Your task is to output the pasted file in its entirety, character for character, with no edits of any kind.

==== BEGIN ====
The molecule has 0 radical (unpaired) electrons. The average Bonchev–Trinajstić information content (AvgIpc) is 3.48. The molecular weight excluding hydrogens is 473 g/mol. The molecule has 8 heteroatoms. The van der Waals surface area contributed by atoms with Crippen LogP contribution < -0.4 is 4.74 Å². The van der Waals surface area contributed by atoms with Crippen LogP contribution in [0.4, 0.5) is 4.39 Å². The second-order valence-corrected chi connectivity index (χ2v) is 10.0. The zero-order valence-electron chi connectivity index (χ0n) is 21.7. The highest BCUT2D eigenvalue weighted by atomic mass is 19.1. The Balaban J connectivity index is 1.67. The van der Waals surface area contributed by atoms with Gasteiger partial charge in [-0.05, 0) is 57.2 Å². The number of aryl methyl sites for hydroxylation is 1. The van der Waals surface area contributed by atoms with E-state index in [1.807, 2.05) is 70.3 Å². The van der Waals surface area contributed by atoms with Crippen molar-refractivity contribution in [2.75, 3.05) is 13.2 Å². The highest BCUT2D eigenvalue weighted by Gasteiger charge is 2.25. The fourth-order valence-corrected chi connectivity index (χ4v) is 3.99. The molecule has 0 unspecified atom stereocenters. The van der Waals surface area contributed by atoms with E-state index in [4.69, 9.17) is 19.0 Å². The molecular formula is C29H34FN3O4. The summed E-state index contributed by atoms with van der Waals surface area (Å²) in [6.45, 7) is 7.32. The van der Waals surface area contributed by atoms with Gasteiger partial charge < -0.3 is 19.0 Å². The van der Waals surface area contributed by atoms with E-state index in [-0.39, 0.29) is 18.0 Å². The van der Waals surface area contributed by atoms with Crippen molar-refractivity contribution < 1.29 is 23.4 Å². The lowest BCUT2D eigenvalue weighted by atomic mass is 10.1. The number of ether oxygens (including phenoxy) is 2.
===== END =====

The molecule has 0 radical (unpaired) electrons. The average Bonchev–Trinajstić information content (AvgIpc) is 3.48. The molecular weight excluding hydrogens is 473 g/mol. The molecule has 8 heteroatoms. The van der Waals surface area contributed by atoms with Crippen LogP contribution < -0.4 is 4.74 Å². The van der Waals surface area contributed by atoms with Crippen LogP contribution in [0.4, 0.5) is 4.39 Å². The second-order valence-corrected chi connectivity index (χ2v) is 10.0. The zero-order valence-electron chi connectivity index (χ0n) is 21.7. The highest BCUT2D eigenvalue weighted by atomic mass is 19.1. The Balaban J connectivity index is 1.67. The van der Waals surface area contributed by atoms with Gasteiger partial charge in [-0.05, 0) is 57.2 Å². The number of aryl methyl sites for hydroxylation is 1. The van der Waals surface area contributed by atoms with E-state index in [1.807, 2.05) is 70.3 Å². The van der Waals surface area contributed by atoms with Crippen molar-refractivity contribution in [2.75, 3.05) is 13.2 Å². The highest BCUT2D eigenvalue weighted by Gasteiger charge is 2.25. The fourth-order valence-corrected chi connectivity index (χ4v) is 3.99. The molecule has 0 unspecified atom stereocenters. The van der Waals surface area contributed by atoms with E-state index in [4.69, 9.17) is 19.0 Å². The molecular formula is C29H34FN3O4. The summed E-state index contributed by atoms with van der Waals surface area (Å²) in [6.45, 7) is 7.32. The van der Waals surface area contributed by atoms with Gasteiger partial charge < -0.3 is 19.0 Å². The van der Waals surface area contributed by atoms with E-state index in [-0.39, 0.29) is 18.0 Å². The van der Waals surface area contributed by atoms with Crippen molar-refractivity contribution < 1.29 is 23.4 Å². The lowest BCUT2D eigenvalue weighted by atomic mass is 10.1. The number of ether oxygens (including phenoxy) is 2.